Scotland are still in search of their first Super 12 victory at the ICC Men’s T20 World Cup after losing to Namibia by four wickets in Abu Dhabi. Marking the first time that two ICC Associate Member teams have met at this stage of the World Cup, it was expected to be a closely-fought contest. But Scotland, playing without Kyle Coetzer who sustained a finger injury in the win over Oman, made the worst possible start losing three batters in the first four balls as George Munsey, Calum MacLeod and captain Richie Berrington all went for ducks at the hands of Ruben Trumpelmann.
When Craig Wallace, making his first appearance in this World Cup, went for four in the fifth over, things were looking dire for the Scots. But in-form Michael Leask brought the match under control linking up well with Matthew Cross and then Chris Greaves on his way to scoring 44 off 27 balls. From a poor start, Scotland finished the 20 overs on 109/8.
With a modest total to defend, the Scots worked well to restrict Namibia to 29/1 at the end of the powerplay, under the required run rate. Namibia losing Michael van Linden in the fifth over as Safyaan Sharif forced him to play across his pad, sending a leading edge straight into the hands of Berrington.
Scotland’s spinners continued their good form, working their way through the Namibia top order to reduce them to 67/4 after 13 overs and put themselves in with a chance of salvaging a result, but veteran David Wiese (16) and JJ Smit (32no) did enough to see their team over the winning line. Leask the leading wicket-taker for Scotland with 2 for 12.
Head Coach Shane Burger admitted that his side’s performance with the bat had left them with too much to do.
“I’m very disappointed with the performance. Credit to Namibia first and foremost for the way they started the game. I thought their bowling with the new ball was exceptional and then also the way they finished the innings. They restricted us to 21/5 in the first four overs and in the final four overs. To only score 21/5 in those eight overs is probably what led to us not maybe get there in the end.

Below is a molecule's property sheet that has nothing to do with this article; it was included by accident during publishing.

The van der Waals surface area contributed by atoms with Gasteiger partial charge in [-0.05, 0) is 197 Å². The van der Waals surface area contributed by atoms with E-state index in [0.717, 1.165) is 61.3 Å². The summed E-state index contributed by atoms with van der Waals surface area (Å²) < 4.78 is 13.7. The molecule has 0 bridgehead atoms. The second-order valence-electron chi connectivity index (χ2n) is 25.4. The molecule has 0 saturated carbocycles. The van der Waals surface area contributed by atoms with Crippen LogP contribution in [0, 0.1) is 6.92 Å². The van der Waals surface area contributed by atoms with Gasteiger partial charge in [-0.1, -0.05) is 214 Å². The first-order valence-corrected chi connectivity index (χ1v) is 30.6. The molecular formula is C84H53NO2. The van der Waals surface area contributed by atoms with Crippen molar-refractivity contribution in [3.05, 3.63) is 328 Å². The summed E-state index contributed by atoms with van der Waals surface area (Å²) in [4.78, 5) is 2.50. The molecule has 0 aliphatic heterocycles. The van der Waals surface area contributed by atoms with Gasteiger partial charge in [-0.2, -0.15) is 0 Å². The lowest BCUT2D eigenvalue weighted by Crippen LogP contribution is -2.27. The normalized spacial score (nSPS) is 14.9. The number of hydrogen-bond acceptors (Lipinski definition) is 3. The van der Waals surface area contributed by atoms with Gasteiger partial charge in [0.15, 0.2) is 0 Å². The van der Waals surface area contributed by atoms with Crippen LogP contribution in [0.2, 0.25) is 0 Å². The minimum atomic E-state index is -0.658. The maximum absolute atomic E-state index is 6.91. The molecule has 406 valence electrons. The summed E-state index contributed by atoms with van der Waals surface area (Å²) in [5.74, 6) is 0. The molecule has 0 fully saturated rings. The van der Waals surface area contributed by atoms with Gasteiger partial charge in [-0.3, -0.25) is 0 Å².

“I thought our bowling and fielding was on a par if not better, but defending that sort of total is very tough. It wasn’t the easiest of wickets, but it certainly wasn’t a 109 wicket and we have to do many things better. We do know that and we’ll certainly use the next five or six days to make sure we’re nailing those things that we have to improve.
“The key is to keep the spirit and the connection within the group high. Two losses in a row isn’t going to break that. We will keep believing that we can go out and beat one of these big teams in the next three games and that’s a goal that we still have in our mind.”
Despite the loss Berrington insisted that his side would continue to show the same spirit that they’ve demonstrated throughout the competition so far: “One of the strengths of the team is the character and the fight that we show. It’s not every day that you get to be at a World Cup so we have to keep enjoying it. We have to keep believing and keep looking to improve. We haven’t played as well as we know we can. We have to look to regroup and come back stronger. We’re always looking to improve and we’ll certainly look to keep doing that.”
Scotland return to action on Wednesday when they face New Zealand at 10am UK time in Dubai.